Ban on Women in Stadiums Upheld Under President Rouhani
Iranian women were once again blocked from attending a major public sports event alongside men as the police stopped women from entering Tehran’s Azadi Stadium for the finale of Iran’s Premier League soccer season on May 13, 2016.
A 15-year-old girl who tried to get into the stadium by dressing as a boy was arrested, according to Varzesh 3, a sports website belonging to the state-controlled Islamic Republic of Iran Broadcasting (IRIB) station.
The girl’s arrest was not covered by other official Iranian news outlets, but several women’s rights groups and female celebrities took to social media to initiate debate on Iran’s continuing ban on women in sports stadiums.
“I will repeat this as long as it’s necessary: The final week of the Premier League football [soccer] season reached its peak in the absence of women,” said the popular Iranian actress, Mahnaz Afshar, on Twitter.
The discussion expanded on Twitter with the hashtag #LetWomenGoToStadiums, as Iranian women shared and discussed other examples of discrimination.
Foreign Women Welcome, Iranian Women Excluded
Two days before a critical game between the popular Persepolis and Rah Ahan soccer teams in Tehran on May 11, 2016, the IRIB-affiliated Young Journalists Club reported that security officials had agreed to a request from Persepolis’s Croatian coach, Branko Ivanković, to allow his wife and daughter to watch the match from Azadi Stadium’s VIP section.
The double standard was a painful slap in the face for Iranian women who have been fighting for decades to regain the right to enter sports arenas to watch male athletes compete. Their struggle first received international exposure in 2005 with director Jafar Panahi’s critically acclaimed film, Offside.
Jafar Panahi's film Offside is about Iranian women football fans
The film was banned in Iran and deepened the authorities’ mistrust of Panahi, who is known as one of the country’s leading socially conscious filmmakers. Panahai has been repeatedly arrested and has been banned from making more films or leaving Iran.
The White Scarf Movement: Women Behind Closed Gates
The ban on women attending sports events alongside males dates back to Iran’s 1979 revolution, when official attitudes towards women’s’ roles in society changed dramatically under the country’s new theocratic rulers.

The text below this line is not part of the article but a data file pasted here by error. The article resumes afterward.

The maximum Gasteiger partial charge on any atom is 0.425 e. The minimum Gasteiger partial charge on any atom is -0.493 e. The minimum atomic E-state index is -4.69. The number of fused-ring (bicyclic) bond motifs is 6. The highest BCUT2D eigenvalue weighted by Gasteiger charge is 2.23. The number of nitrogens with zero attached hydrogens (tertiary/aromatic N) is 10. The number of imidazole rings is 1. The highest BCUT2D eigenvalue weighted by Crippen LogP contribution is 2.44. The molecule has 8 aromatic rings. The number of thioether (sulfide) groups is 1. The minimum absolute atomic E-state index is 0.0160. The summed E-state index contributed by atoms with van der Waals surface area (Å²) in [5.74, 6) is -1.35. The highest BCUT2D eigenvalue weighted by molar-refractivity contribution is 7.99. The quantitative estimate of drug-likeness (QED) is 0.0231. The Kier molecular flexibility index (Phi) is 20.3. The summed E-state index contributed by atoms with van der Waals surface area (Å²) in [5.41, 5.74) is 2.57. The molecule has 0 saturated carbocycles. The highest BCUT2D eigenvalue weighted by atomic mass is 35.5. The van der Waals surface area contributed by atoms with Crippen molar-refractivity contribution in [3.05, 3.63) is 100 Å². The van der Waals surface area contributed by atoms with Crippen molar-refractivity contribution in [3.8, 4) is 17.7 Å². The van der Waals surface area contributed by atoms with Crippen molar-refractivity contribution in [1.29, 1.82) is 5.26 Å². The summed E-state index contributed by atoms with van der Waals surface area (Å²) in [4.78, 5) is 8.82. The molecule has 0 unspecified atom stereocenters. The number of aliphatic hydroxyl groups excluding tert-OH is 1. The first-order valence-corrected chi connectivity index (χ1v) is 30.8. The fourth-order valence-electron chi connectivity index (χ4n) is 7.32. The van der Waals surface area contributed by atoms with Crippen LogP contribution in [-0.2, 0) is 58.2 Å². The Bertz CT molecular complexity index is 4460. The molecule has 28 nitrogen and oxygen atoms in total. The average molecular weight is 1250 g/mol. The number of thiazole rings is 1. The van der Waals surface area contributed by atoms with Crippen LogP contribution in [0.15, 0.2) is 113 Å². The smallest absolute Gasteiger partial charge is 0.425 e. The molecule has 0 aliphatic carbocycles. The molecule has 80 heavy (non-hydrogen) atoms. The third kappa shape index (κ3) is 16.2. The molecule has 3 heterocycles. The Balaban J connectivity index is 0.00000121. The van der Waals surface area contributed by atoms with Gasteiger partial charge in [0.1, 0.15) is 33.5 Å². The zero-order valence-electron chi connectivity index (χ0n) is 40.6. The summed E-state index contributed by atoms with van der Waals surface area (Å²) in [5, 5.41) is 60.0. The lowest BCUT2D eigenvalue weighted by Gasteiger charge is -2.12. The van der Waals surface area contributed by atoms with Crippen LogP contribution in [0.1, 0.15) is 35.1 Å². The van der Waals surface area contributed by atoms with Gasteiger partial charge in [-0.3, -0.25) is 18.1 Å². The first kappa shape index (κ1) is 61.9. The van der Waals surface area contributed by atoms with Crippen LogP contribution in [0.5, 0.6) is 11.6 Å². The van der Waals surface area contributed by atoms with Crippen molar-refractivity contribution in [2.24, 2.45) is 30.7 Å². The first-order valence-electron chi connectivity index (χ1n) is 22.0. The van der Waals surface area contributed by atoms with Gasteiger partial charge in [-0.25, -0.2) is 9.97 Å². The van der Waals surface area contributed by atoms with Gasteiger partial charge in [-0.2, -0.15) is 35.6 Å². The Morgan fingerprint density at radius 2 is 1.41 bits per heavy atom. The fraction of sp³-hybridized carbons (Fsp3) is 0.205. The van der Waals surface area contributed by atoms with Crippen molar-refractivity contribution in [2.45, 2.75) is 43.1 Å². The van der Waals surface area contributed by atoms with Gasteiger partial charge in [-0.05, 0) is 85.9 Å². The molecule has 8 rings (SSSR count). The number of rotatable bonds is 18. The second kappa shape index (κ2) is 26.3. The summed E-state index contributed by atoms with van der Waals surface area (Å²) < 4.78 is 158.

In the early 2000s, protests against the ban grew into an organized movement known as the White Scarf Campaign, with the slogan: “Women [Only] Have Half of Freedom.”
White Scarf campaigners gained notoriety among hardliners in 2005 as the women defiantly cheered behind the bars outside the entrance of Azadi Stadium where reformist President Mohammad Khatami was the guest of honor for a highly charged World Cup qualifying match between Iran and Bahrain-the event was attended by around 100,000 exclusively male fans.
Despite ongoing protests by Iranian activists and the Federation Internationale de Football Association’s (FIFA) call for Iran to allow women to watch soccer games from sports arenas, the ban remains in place.
In 2006 conservative President Mahmoud Ahmadinejad authorized Iran’s Physical Education Organization to begin preparing to allow women to enter sports arenas, but the initiative was challenged by the clerical hierarchy in the city of Qom and was never carried out.
President Hassan Rouhani’s campaign promises of a more open society led to high hopes that his election in 2013 would lead to positive changes, but in some ways matters have become worse.
Before Rouhani’s election, the authorities mostly turned a blind eye to females attending men’s volleyball games. But as Iran’s national male volleyball team rapidly rose in world rankings in the past three years, women have been prevented from attending public matches.
In February 2016 Iran hosted the Beach Volleyball World Championship with the pledge that female fans would not be prevented from watching from the stands, but that four-day event also passed without the presence of any women in the arenas.
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